November 15, 2006
What irony that Monopoly, America's — and the world's — most popular, long-lived and, arguably, "most influential" board game — with over 250 million copies sold and an original Mr. Monopoly icon modeled on J.P. Morgan — was conceived and first promoted as an entertaining anti-trust "lesson" by progressives, socialists, Quakers and academic radicals, many Columbia University professors of economics and business, who wanted to educate young people about the inequities and dangers of unchecked big money.
Its turn-of-the-century progenitor was Elizabeth J. Magie Phillips, a mid-West bluestocking who was a firm believer in the economic principles of Henry (one-tax) George, and she owned the patent on what was then called The Landlord's Game. What added irony that sales of Monopoly took off during the Great Depression
Irony seems to inform the game's continuing developments. Donald Trump is reportedly in negotiations for a primetime Monopoly reality series, and in Hasbro's just released Here and Now edition, contemporary streets, monuments, tourist and sports sites from 22 American cities (including Las Vegas) have replaced many old Atlantic City standbys, including Boardwalk, while McMansions and airports have squeezed out Monopoly railroads.
But not to worry: despite spin-offs and changes, the old classic Monopoly board game is still around, in over 60 countries, even if in specialty and themed versions. Fans can also look forward to another Monopoly World Championship in 2008. These facts and more than you may ever have wanted to acquire (would you believe that "Marvin Gardens" is misspelled?) appear in Philip Orbanes' obsessive, worshipful and revealing recently published history, Monopoly: The World's Most Famous Game and How It Got That Way.
Though at times overly detailed (especially in the sections on patents, trademarks and copyrights) and on occasion somewhat forced in its presentation of the various published versions of Monopoly as cultural indicators and signs of the economic times, Orbanes' narrative contains some startling particulars and commentary on why, even in this present era of instant-feedback video games, Monopoly continues to captivate all ages.
Orbanes, who has served as chief judge at international competitions, notes that players typically range from age 11 to 70. The game has also prompted eBay frenzy for Monopoly collectors, some of whom have remade their homes in order to accommodate memorabilia. There's even a Monopoly Room in the Forbes Gallery in the New York.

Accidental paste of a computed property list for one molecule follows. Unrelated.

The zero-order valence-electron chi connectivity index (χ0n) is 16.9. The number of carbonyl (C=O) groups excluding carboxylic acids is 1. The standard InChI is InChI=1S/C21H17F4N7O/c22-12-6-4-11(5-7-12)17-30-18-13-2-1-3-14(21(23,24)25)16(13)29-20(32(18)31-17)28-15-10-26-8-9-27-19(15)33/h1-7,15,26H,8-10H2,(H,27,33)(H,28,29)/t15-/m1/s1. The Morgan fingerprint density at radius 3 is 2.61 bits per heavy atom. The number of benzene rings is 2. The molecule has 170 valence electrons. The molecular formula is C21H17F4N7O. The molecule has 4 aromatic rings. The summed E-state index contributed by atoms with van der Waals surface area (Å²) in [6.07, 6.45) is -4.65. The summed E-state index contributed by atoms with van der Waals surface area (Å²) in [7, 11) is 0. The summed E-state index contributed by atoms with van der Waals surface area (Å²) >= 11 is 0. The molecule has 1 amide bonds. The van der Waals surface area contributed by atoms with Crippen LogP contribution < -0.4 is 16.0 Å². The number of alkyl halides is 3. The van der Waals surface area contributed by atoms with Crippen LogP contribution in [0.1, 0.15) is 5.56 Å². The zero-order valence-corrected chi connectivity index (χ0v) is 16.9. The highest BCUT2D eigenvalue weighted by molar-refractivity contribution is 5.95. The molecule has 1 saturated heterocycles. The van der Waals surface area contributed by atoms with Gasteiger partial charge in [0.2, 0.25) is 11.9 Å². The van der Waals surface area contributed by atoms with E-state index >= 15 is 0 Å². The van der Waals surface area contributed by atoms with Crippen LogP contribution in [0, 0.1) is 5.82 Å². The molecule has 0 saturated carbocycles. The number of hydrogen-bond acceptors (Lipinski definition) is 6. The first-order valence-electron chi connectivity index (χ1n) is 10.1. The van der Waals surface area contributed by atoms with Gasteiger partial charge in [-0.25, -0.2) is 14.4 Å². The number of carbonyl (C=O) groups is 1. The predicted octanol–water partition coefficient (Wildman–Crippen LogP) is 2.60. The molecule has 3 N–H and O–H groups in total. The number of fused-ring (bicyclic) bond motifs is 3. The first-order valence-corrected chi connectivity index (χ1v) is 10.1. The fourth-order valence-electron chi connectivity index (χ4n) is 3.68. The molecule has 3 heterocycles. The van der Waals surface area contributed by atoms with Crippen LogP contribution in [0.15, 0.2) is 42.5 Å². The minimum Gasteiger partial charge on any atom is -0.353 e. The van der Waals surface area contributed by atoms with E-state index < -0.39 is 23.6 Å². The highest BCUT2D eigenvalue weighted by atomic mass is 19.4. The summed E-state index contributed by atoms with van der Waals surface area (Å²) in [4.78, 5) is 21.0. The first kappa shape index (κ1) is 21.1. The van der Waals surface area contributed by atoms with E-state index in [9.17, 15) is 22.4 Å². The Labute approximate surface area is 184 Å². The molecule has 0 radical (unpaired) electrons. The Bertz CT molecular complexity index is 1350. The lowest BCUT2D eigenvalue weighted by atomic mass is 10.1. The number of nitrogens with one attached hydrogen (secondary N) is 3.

Orbanes, president of Winning Moves, a specialty games company, who has been an executive for over three decades with Monopoly, and who is also the author of The Game Makers and The Monopoly Companion, says that people play "for the vicarious thrill of getting rich, or going bust without pain." He also proffers a persuasive reason for the game's incredible success: it took over 30 years from Lizzie's day of handmade pieces and informal rules, a period of test and trial, to reach consensus on a standard commercial product.
"Seldom has any game enjoyed this much effort and intrigue 'growing up,'" he writes. Another fascinating bit of lore puts the game at the center of an elaborate color-coded escape plan that was used by GIs imprisoned in Nazi P.O.W. camps during WW II. "General George Patton even telegraphed George Parker to thank him for Monopoly's morale-building effect on his troops."
Monopoly has been in movies, in industry ads, in songs, and in the news (Eisenhower, "a consummate," player was photographed playing the game, and The Beatles "enjoyed it so much they gave Parker Brothers publicity shots of themselves playing it"). Less convincing but nonetheless thought provoking is Orbanes' claim that the game's special lure is social, that its success is owed to it being played in families and among friends and acquaintances. It teaches negotiation, he says, it's "visceral and allegorical."
And then – well, it's about Money, and how its extraordinary achievement "mirrors" the growth of capitalism. Lizzie, by the way, eventually sold her patent to Parker Brothers for $500 and then was erased for a while as inventor. Thanks to Orbanes, she's back where she belongs. And maybe this book has started something in excavating a trail down memory lane.
Word is, that some version of the automat may be back. As memory serves, it was the kind of place you could play a board game . . . forever.
Monopoly: The World's Most Famous Game and How It Got That Way by Philip E. Orbanes, Da Capo Press, 288 pp., $27.50. Biblio, index, photos, appendices.